LIVE REVIEW: Svalbard, CLT DRP, HERIOT, Stereo, Glasgow, 22/11/2021
Photo Credit: Calum McMillan
If you someone asked if underground alternative music in the UK was in rude health, all you’d need to do is point them towards this bill.
HERIOT are loud. HERIOT are noisy. HERIOT are heavy. Finally, HERIOT are absolutely wonderful. A hugely compelling mix of all the best elements of feedback-inducing hardcore, the vicious riffing of extreme metal and the irresistible bounce of the heaviest end of nu-metal, this band are hugely compelling live.
There’s not much in the way of subtlety in their sound, though it’s not totally devoid of it, this is all about instinctive, visceral reactions to heavy music. Each riff and thunderous instrumental passage react to last. It’s like being buried under a sonic avalanche with all the raw intensity that implies. This isn’t the polished, laptop-guided, high-end production heaviness of a lot of their peers. HERIOT are the real deal. 8/10
CLT DRP are an entirely different proposition, but just as intense. They swap out the metallic nature of HERIOT for a pretty unique blend of live-layered, looped, and sampled guitar parts, dizzying drums, and vocals that range from acerbic spoken word to pop melodies and thoroughly intimidating shouts.
If you were to think along the lines of bands like the quirky nature Yeah Yeah Yeahs and the more effects-laden elements of Rage Against the Machine you’re in a similar park to the band, but certainly not the same one. The unashamedly confrontational and political nature of their songs is more challenging than the heaviest metal band or the most complicated prog band, each of their songs is a real sonic journey, fuelled by sincere, compelling rage and creative musicianship. This is the shape of punk to come Refused were singing about all those years ago, and it’s much more exciting than 90% of bands who would tag themselves as punk. A truly mesmerizing performance from one of the UK’s most unique bands. 8/10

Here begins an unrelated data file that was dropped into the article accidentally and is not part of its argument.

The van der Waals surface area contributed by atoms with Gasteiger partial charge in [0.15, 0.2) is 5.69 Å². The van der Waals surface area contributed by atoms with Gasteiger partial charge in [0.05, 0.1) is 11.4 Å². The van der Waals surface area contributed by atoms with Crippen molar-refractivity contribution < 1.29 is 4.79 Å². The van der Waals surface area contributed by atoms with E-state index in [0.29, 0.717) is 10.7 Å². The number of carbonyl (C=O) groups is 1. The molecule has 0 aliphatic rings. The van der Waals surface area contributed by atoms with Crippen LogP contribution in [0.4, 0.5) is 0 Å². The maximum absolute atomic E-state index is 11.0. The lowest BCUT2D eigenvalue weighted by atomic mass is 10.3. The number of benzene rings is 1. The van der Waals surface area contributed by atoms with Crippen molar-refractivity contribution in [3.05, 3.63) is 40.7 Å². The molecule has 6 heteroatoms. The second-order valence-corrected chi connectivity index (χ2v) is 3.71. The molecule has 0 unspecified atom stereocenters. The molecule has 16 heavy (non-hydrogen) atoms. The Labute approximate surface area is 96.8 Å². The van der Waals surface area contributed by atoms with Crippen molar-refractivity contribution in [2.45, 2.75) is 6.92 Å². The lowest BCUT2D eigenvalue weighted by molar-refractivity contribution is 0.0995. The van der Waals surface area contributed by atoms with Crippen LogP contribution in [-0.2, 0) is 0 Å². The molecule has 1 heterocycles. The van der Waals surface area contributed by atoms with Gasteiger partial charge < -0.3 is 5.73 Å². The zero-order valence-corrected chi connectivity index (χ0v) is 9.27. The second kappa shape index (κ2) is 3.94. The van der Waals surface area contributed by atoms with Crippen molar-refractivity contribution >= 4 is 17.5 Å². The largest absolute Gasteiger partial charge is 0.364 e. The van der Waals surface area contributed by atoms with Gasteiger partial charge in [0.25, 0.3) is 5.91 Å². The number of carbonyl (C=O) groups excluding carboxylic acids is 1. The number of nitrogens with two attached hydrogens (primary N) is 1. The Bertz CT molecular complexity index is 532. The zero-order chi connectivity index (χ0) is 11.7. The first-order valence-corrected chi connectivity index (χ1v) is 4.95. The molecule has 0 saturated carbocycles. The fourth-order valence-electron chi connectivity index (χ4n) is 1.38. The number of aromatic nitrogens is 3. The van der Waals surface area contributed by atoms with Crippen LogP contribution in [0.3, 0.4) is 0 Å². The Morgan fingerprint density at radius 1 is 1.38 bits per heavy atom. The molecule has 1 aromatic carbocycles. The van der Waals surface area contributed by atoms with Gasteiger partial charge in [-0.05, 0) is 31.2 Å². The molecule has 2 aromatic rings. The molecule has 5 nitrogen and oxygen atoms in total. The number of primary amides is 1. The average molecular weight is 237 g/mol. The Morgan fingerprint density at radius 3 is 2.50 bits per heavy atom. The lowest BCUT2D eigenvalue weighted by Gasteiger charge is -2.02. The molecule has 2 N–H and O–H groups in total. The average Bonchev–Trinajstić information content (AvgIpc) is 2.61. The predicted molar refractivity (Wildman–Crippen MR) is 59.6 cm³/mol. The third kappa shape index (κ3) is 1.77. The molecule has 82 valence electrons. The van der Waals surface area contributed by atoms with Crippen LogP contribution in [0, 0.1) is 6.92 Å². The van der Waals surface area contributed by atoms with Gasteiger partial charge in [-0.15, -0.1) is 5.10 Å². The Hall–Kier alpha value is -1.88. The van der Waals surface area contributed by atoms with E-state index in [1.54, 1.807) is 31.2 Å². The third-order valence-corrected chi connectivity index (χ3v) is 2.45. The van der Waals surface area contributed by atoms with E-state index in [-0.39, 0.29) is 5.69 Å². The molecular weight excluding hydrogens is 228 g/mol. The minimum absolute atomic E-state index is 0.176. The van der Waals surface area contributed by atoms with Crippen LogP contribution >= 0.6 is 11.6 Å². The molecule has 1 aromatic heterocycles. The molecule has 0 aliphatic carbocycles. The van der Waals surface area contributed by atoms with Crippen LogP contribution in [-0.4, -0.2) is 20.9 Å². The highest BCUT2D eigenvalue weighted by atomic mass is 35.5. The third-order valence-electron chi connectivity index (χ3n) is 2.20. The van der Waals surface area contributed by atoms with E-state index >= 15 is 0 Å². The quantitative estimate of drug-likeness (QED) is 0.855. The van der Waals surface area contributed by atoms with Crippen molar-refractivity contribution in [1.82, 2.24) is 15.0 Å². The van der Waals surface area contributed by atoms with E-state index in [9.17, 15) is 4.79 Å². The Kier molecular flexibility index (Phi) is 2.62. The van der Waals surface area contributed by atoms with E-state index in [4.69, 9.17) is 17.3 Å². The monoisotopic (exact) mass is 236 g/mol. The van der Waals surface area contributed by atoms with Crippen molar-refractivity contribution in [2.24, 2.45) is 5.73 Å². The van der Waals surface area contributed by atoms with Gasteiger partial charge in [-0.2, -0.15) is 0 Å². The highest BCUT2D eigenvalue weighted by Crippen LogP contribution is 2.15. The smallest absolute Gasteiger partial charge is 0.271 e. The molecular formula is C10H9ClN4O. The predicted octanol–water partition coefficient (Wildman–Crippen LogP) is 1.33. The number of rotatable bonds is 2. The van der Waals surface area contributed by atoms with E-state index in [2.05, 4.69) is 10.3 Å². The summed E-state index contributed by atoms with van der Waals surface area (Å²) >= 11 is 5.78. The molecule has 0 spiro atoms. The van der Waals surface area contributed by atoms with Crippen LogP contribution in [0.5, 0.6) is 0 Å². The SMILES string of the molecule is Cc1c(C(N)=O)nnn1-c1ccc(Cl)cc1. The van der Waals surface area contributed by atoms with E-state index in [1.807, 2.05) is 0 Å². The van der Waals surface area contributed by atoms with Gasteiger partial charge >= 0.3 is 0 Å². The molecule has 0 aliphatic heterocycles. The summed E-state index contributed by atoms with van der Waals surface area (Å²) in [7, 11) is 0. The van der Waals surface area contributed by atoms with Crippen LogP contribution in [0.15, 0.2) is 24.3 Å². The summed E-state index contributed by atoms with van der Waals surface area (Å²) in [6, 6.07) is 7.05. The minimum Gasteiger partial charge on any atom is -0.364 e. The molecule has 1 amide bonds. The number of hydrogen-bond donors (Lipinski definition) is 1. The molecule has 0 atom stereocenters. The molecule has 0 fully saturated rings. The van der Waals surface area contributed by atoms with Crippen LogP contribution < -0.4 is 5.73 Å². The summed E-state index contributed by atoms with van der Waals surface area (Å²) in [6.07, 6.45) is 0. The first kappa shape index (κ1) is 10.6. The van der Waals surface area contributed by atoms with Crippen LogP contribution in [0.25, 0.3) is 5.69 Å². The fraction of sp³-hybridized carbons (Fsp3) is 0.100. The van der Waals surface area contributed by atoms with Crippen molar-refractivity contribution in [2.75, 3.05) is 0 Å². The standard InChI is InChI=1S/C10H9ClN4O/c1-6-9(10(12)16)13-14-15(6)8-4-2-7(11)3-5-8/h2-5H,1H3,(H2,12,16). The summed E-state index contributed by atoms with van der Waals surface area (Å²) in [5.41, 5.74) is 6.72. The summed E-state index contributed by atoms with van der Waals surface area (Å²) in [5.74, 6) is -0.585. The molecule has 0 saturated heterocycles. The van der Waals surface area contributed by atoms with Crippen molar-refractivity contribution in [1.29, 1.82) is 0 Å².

Headliners Svalbard sit at what might seem an awkward musical crossroads. Their music contains elements of the more extreme end of post-hardcore, smatterings of black metal, and the delicate to soaring dynamic of post-rock. On their own, all quite disparate parts, but the whole is pretty stunning.
Similar to HERIOT and CLT DRP; Svalbard are a very organic band. There doesn’t seem to be a sound through the PA that isn’t created on the stage, which makes the band’s combination of breakneck pace, lush melodies and savage vocals all the more compelling. There’s a real push and pull to their compositions, whether it’s the relentless moments of blast beats and tremolo picking or the crescendos of their more restrained musical movements. Everything feels very real, in the best possible way.
Lyrically, Svalbard are like an exposed nerve: raw and seething. This band exists without metaphor, their messaging is devastatingly direct, which works as a nice contrast to the band’s almost overwhelmingly wholesome between-song banter. Beaming ear to ear and telling the crowd how ‘’lovely’’ it is to see them all on a Monday night after ripping their way through such intense tracks with such exquisitely unapologetic lyricism.
As welcome as it is to hear the band delve deep into their catalogue throughout the set, closing with Grayscale, in particular, being a classy move, it’s really the tracks from last year’s quite frankly stunning When I Die, Will I Get Better? that have the biggest impact. It’s in moments like the overwhelming brilliant opener Open Wound and the bellow along with the nature of Silent Restraint that it becomes clear just how special this band are.
How many of their peers could shift from the fragile beauty opening Click Bait to it’s simple, the visceral chorus of ‘’fuck off’’ and make it sound as sincere and vital as this? Not many, if any at all.
Svalbard are worthy headliners tonight, which is no small thing when you consider how outstanding every band on this bill is. 9/10
Words and Photos By: Calum McMillan